Masha had only broken into a slight sweat while given birth and had requested nothing for the pain. The delivery room was crystalline white and smelled deliberately of nothing. There was a bed, a silver bedpan, and a washbasin on a lone table with sharp edges. The window was crosshatched by thin lines that led out into the hospital hallway. Lisa and Suzan stood on tippy-toe to try to watch their mother. Their faces showed little amazement, and in truth, they would remember very little of the birth; it was so dull. The doctor merely moved between table and bedside, and on the last trip he held Alphus in his hands. Masha was covered in a sterile green tarp. The girls would remember the thick window, strange because it did not lead outside, and the rolling metal carts that would bear down on them. The carts had two shelves that were covered in metal objects and plastic bags. The people pushing them did not have any definable facial expressions. What was the smell of birth? The baby boy looked withered and fleshy. His skin was covered in fluid carved from his mother’s womb, and his eyes were tightly shut. The doctor spanked him; he needed to hear him wail to know that he was breathing. Alphus didn’t cry, but he breathed nonetheless. A steady, if labored, in and out. They were alone in the delivery room: Masha, Alphus, and the doctor. There was no sound but breathing.
Masha Gibb, her son Alphus, and her two daughters lived in a small town. Masha settled her family there because the wheat had not yet been harvested and shone like Rumpelstiltskin’s gold. It grew up and down hillsides like flaxen waves of a frozen ocean. Masha’s hair was the color of the wheat, and she cropped it short. She was average height but had a slight build and was often mistaken for being younger than she was. Her shoulders were narrow and hard.
She bought a house for cheap, the previous owner having fallen upon hard times – a mortgage, a divorce, no work and less motivation. The bottom half of the house was made of brick and the top was wide paneling, a shade of blue so light it was almost white. Brick stairs led up from the driveway and through a cement arch to a small shaded landing at the front door. Masha let the previous owner, Kevin, stay with them for a while. They had a bad mole problem in the backyard, and Kevin, a man of tan complexion and nasal drawl, would sit on a folding chair and throw back beers; he’d wait, mallet in hand, for a mole to show himself upper-terrestrially. Masha would occasionally find him passed out in the grass, the yard as extensively moled as ever. The underground rodent colony actually made the ground rather soft; so soft that one afternoon it simply swallowed Kevin up. Masha found the yard empty, upon returning from her new job, and Alphus and the girls investigating a sandy human-shaped indent that had formed in the ground. Kevin’s chair was empty and a beer bottle, some liquid still inside, lay on its side by the sandy grave. Masha led them into the house. Lisa cried. The next day Masha set about pouring the yard with concrete.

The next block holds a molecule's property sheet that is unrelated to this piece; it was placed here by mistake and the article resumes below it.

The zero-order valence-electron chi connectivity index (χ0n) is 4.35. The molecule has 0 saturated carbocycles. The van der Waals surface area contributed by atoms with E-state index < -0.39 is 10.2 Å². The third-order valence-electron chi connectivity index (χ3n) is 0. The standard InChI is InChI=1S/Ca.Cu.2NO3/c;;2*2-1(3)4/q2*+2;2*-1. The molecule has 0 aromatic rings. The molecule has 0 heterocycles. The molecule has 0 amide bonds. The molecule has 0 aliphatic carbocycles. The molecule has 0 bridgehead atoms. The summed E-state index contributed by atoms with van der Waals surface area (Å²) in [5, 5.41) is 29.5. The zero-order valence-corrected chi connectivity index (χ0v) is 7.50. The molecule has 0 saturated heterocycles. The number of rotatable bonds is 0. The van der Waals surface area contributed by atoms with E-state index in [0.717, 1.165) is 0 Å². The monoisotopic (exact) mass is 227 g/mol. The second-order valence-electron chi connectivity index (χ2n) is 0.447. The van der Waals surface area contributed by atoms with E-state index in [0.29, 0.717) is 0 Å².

Alphus had been born on the morning of the shortest day of the year. The day after his eleventh birthday, school was canceled, and the next. The school building stood empty, snow piled almost up to its eaves. There was a road from his house that ran, like a trench, downtown, past the McHenry snow farm, and around one round-about to the vacant plain of snow that was once, presumably, the school parking lot. Alphus remembered how Ms. Kingsly would park in the far corner of the lot and take her naps in her car during lunch.
While the other kids would play together, chase each other and make up rules to their own games, Alphus would sit in the corner of the gravel field outside the school. He would watch the sunlight play through the tree leaves and count as many pebbles as he could without running out of numbers. Sometimes he would watch the other children, watch the way their heads and bodies would move when they ran. During morning recess he would pace the border of the red gravel field, searching the ground with his eyes just like the old neighborly man would sweep the field for metal. Both were looking for treasure of sorts. Alphus found a new rock each day. He’d pick up the one he had chosen and finish pacing his circuit, rubbing the rock through his fingers and turning it over in his palm. He preferred rocks that had been cleft and smoothed on one side. He would put his rock of the day in his pocket and then put it on his shelf in his room once he got home. His favorite rock, a white limestone with pumice-like holes on one side and a smooth basin on the other, was kept on his bedside table. When he couldn’t sleep, he’d rub the smooth side with his thumb and imagine the light dancing through the leaves. The leaves would fan from dark green to a shade that was so bright it was almost yellow but still the deepest pure green he could imagine.
The snow quickly covered up all the rocks in the red gravel field, and he could no longer pick out his favorites. After a week of snow, Ms. Kingsly, having just woken up, found Alphus tunneling, hands bare and raw, through the snow. When she snatched up his wrist, she found a pebble cupped in his palm. It was so round it may have been tumbled smooth by a glacier or sanded down by ocean waves. Though the glaciers had been melted for centuries, and there wasn’t an ocean for miles.